Emergence of developmental delay in infants and toddlers with an fmr1 mutation

Anne C. Wheeler*, Angela Gwaltney, Melissa Raspa, Katherine C. Okoniewski, Elizabeth Berry-Kravis, Kelly N. Botteron, Dejan Budimirovic, Heather Cody Hazlett, David Hessl, Molly Losh, Gary E. Martin, Susan M. Rivera, Jane E. Roberts, Donald B. Bailey

*Corresponding author for this work

Research output: Contribution to journalArticlepeer-review

14 Scopus citations


BACKGROUND: Children with FMR1 gene expansions are known to experience a range of developmental challenges, including fragile X syndrome. However, little is known about early development and symptom onset, information that is critical to guide earlier identification, more accurate prognoses, and improved treatment options. METHODS: Data from 8 unique studies that used the Mullen Scales of Early Learning to assess children with an FMR1 gene expansion were combined to create a data set of 1178 observations of >500 young children. Linear mixed modeling was used to explore developmental trajectories, symptom onset, and unique developmental profiles of children ,5 years of age. RESULTS: Boys with an FMR1 gene full mutation showed delays in early learning, motor skills, and language development as young as 6 months of age, and both sexes with a full mutation were delayed on all developmental domains by their second birthday. Boys with a full mutation continued to gain skills over early childhood at around half the rate of their typically developing peers; girls with a full mutation showed growth at around three-quarters of the rate of their typically developing peers. Although children with a premutation were mostly typical in their developmental profiles and trajectories, mild but significant delays in fine motor skills by 18 months were detected. CONCLUSIONS: Children with the FMR1 gene full mutation demonstrate significant developmental challenges within the first 2 years of life, suggesting that earlier identification is needed to facilitate earlier implementation of interventions and therapeutics to maximize effectiveness.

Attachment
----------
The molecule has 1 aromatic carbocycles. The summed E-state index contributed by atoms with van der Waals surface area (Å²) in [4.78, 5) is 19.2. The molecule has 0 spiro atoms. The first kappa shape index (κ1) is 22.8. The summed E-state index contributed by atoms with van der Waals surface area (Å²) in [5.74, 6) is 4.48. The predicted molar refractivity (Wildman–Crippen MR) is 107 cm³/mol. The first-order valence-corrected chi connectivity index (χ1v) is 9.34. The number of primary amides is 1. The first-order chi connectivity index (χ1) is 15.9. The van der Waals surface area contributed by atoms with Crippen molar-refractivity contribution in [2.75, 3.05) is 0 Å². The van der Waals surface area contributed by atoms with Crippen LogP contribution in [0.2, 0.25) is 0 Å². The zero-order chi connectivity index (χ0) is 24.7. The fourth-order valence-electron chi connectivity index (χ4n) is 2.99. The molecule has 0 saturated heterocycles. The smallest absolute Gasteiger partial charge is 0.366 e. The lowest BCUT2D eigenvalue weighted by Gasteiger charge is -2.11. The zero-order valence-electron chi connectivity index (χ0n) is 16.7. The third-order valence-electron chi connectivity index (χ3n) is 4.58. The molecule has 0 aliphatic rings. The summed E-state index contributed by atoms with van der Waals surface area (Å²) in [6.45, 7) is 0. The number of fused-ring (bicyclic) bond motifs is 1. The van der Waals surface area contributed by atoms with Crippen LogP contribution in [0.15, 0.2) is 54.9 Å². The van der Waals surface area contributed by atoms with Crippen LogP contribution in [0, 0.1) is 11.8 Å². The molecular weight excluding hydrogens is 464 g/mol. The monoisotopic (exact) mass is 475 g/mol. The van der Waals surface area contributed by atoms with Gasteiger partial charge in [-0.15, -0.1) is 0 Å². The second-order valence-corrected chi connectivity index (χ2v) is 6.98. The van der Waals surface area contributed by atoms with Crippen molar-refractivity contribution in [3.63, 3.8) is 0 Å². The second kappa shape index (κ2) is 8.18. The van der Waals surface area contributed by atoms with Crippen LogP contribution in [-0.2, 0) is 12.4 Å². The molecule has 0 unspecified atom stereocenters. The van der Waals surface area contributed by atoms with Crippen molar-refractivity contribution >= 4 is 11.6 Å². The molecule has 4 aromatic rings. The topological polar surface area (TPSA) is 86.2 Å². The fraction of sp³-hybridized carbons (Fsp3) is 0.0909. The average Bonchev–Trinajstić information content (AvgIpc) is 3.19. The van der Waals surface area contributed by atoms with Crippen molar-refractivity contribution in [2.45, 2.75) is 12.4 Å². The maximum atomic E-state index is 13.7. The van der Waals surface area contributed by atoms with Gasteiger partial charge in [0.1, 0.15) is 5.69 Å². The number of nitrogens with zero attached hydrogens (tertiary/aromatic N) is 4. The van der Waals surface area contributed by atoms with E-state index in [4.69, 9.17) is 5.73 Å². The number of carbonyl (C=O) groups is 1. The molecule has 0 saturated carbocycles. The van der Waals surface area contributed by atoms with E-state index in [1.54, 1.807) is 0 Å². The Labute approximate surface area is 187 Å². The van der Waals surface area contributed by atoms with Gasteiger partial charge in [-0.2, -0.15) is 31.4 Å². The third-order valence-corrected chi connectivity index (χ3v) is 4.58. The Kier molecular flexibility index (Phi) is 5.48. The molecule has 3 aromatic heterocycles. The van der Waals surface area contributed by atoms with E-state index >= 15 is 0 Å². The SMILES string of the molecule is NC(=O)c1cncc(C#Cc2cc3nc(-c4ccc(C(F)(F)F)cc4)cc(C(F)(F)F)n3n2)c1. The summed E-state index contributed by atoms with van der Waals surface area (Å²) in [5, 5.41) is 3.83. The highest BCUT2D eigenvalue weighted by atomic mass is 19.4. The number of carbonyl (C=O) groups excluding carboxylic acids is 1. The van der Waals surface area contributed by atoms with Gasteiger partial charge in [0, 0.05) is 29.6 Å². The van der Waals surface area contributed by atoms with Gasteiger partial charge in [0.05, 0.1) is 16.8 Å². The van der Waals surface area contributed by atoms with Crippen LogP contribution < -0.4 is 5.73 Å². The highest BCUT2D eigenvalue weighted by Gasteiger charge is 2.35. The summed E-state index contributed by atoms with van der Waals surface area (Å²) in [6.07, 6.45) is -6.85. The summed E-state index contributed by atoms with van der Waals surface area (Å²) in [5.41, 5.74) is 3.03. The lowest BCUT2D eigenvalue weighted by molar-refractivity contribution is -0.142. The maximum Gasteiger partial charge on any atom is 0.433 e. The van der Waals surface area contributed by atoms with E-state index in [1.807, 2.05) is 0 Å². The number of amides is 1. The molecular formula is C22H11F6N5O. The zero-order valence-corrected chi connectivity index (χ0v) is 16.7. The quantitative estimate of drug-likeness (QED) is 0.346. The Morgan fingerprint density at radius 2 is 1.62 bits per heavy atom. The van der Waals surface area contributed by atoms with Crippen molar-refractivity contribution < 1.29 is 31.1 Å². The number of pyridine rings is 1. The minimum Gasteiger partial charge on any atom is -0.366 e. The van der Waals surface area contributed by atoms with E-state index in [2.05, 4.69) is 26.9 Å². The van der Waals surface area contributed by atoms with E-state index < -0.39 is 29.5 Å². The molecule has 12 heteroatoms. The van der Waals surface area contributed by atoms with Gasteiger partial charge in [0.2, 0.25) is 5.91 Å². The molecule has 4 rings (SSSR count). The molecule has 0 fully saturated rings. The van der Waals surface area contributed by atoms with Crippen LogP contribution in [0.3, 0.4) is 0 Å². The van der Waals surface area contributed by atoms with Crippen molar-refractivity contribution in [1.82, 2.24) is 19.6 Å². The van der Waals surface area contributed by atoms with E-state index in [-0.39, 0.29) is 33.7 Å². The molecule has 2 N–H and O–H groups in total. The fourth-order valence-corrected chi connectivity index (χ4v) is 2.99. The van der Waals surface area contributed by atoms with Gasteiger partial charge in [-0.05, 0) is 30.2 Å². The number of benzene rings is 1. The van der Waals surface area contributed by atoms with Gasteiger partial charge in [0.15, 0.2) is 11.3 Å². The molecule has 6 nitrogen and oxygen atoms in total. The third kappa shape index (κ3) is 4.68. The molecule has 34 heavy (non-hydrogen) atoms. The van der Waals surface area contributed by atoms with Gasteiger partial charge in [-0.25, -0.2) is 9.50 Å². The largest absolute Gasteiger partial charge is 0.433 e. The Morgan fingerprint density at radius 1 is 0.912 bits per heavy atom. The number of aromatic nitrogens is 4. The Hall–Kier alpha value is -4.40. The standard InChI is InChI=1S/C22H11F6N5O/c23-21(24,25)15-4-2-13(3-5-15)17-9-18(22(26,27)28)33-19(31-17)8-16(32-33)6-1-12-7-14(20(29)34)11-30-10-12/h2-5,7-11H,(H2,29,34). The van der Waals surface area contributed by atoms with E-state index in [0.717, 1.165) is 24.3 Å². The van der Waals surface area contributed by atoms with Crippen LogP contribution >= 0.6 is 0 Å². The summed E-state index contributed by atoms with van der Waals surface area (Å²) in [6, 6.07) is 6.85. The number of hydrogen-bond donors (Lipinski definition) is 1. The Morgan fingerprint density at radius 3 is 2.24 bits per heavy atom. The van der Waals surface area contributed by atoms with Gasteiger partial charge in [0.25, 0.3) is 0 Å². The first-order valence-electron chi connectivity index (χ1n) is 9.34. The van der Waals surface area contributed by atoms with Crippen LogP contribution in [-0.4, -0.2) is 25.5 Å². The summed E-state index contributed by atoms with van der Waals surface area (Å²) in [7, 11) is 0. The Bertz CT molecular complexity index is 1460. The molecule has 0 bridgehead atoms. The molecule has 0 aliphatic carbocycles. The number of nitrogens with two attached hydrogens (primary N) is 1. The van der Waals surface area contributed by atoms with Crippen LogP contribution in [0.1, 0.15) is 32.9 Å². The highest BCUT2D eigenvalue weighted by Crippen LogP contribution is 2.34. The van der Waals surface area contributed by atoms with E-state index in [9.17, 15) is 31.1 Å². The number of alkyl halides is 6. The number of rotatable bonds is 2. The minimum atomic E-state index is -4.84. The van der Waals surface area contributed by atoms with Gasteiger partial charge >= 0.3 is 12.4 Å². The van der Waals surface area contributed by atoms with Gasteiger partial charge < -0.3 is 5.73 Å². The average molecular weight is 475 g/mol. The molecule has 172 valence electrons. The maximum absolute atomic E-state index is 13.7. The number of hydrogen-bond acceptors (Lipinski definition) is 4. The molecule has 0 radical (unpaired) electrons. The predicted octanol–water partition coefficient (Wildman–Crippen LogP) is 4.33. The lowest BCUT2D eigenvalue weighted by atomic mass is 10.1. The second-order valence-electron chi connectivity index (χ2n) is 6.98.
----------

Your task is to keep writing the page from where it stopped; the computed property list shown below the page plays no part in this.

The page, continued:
Original languageEnglish (US)
Article numbere2020011528
Issue number5
StatePublished - May 1 2021

ASJC Scopus subject areas

  • Pediatrics, Perinatology, and Child Health


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